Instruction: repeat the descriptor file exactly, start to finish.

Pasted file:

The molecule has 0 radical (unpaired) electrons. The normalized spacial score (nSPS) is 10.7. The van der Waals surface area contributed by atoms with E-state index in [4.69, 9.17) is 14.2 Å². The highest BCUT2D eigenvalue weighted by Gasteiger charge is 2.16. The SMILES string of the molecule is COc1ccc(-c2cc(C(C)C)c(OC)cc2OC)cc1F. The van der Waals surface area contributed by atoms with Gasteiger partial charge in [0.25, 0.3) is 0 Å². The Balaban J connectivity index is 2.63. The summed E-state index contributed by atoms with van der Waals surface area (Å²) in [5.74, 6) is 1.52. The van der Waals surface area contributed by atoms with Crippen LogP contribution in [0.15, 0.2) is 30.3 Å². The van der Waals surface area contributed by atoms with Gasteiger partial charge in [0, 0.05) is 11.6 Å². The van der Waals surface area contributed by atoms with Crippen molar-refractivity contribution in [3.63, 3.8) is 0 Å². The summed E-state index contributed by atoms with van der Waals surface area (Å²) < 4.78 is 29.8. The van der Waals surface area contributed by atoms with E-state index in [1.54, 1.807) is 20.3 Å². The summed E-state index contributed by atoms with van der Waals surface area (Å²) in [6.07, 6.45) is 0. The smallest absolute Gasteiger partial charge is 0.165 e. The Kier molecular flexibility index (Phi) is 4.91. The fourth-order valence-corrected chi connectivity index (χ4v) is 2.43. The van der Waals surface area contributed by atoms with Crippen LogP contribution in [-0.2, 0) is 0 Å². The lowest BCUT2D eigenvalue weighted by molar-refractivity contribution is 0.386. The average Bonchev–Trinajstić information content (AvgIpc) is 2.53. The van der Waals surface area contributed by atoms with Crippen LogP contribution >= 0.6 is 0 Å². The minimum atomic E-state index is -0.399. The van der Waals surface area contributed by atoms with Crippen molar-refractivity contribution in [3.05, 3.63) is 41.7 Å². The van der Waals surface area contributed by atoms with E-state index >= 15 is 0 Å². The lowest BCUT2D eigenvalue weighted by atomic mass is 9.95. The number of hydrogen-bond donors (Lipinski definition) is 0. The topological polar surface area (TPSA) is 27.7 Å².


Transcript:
The molecule has 0 radical (unpaired) electrons. The normalized spacial score (nSPS) is 10.7. The van der Waals surface area contributed by atoms with E-state index in [4.69, 9.17) is 14.2 Å². The highest BCUT2D eigenvalue weighted by Gasteiger charge is 2.16. The SMILES string of the molecule is COc1ccc(-c2cc(C(C)C)c(OC)cc2OC)cc1F. The van der Waals surface area contributed by atoms with Gasteiger partial charge in [0.25, 0.3) is 0 Å². The Balaban J connectivity index is 2.63. The summed E-state index contributed by atoms with van der Waals surface area (Å²) in [5.74, 6) is 1.52. The van der Waals surface area contributed by atoms with Crippen LogP contribution in [0.15, 0.2) is 30.3 Å². The van der Waals surface area contributed by atoms with Gasteiger partial charge in [0, 0.05) is 11.6 Å². The van der Waals surface area contributed by atoms with Crippen molar-refractivity contribution in [3.63, 3.8) is 0 Å². The summed E-state index contributed by atoms with van der Waals surface area (Å²) < 4.78 is 29.8. The van der Waals surface area contributed by atoms with E-state index in [1.54, 1.807) is 20.3 Å². The summed E-state index contributed by atoms with van der Waals surface area (Å²) in [6.07, 6.45) is 0. The smallest absolute Gasteiger partial charge is 0.165 e. The Kier molecular flexibility index (Phi) is 4.91. The fourth-order valence-corrected chi connectivity index (χ4v) is 2.43. The van der Waals surface area contributed by atoms with Crippen LogP contribution in [-0.2, 0) is 0 Å². The lowest BCUT2D eigenvalue weighted by molar-refractivity contribution is 0.386. The average Bonchev–Trinajstić information content (AvgIpc) is 2.53. The van der Waals surface area contributed by atoms with Crippen LogP contribution >= 0.6 is 0 Å². The minimum atomic E-state index is -0.399. The van der Waals surface area contributed by atoms with Crippen molar-refractivity contribution in [3.05, 3.63) is 41.7 Å². The van der Waals surface area contributed by atoms with E-state index >= 15 is 0 Å². The lowest BCUT2D eigenvalue weighted by atomic mass is 9.95. The number of hydrogen-bond donors (Lipinski definition) is 0. The topological polar surface area (TPSA) is 27.7 Å².